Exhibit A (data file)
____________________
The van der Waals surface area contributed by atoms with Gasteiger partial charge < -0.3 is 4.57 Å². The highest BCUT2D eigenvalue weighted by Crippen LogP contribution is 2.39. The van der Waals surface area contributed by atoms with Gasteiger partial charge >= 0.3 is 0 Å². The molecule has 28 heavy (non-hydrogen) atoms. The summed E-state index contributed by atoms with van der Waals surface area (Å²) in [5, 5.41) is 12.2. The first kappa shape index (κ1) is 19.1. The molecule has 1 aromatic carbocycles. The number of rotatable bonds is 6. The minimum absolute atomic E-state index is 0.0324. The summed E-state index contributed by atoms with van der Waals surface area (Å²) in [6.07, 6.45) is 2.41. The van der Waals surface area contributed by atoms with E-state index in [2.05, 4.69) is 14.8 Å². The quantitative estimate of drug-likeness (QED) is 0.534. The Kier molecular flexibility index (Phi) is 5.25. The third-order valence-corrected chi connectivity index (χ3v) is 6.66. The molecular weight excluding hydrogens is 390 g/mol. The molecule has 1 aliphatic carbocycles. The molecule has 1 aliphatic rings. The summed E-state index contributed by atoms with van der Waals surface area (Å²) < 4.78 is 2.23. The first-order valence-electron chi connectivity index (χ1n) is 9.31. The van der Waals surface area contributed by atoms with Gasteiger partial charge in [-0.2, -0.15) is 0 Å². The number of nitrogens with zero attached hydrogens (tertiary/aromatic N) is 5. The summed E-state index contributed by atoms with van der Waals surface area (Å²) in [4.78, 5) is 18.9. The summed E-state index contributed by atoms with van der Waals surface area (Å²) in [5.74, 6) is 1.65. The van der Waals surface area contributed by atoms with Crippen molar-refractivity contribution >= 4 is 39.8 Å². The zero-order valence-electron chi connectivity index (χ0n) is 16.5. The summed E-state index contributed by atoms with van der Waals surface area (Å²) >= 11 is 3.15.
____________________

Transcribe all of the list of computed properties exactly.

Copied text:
The van der Waals surface area contributed by atoms with Gasteiger partial charge < -0.3 is 4.57 Å². The highest BCUT2D eigenvalue weighted by Crippen LogP contribution is 2.39. The van der Waals surface area contributed by atoms with Gasteiger partial charge >= 0.3 is 0 Å². The molecule has 28 heavy (non-hydrogen) atoms. The summed E-state index contributed by atoms with van der Waals surface area (Å²) in [5, 5.41) is 12.2. The first kappa shape index (κ1) is 19.1. The molecule has 1 aromatic carbocycles. The number of rotatable bonds is 6. The minimum absolute atomic E-state index is 0.0324. The summed E-state index contributed by atoms with van der Waals surface area (Å²) in [6.07, 6.45) is 2.41. The van der Waals surface area contributed by atoms with E-state index in [2.05, 4.69) is 14.8 Å². The quantitative estimate of drug-likeness (QED) is 0.534. The Kier molecular flexibility index (Phi) is 5.25. The third-order valence-corrected chi connectivity index (χ3v) is 6.66. The molecular weight excluding hydrogens is 390 g/mol. The molecule has 1 aliphatic carbocycles. The molecule has 1 aliphatic rings. The summed E-state index contributed by atoms with van der Waals surface area (Å²) < 4.78 is 2.23. The first-order valence-electron chi connectivity index (χ1n) is 9.31. The van der Waals surface area contributed by atoms with Gasteiger partial charge in [-0.2, -0.15) is 0 Å². The number of nitrogens with zero attached hydrogens (tertiary/aromatic N) is 5. The summed E-state index contributed by atoms with van der Waals surface area (Å²) in [4.78, 5) is 18.9. The summed E-state index contributed by atoms with van der Waals surface area (Å²) in [5.74, 6) is 1.65. The van der Waals surface area contributed by atoms with Crippen molar-refractivity contribution >= 4 is 39.8 Å². The zero-order valence-electron chi connectivity index (χ0n) is 16.5. The summed E-state index contributed by atoms with van der Waals surface area (Å²) >= 11 is 3.15.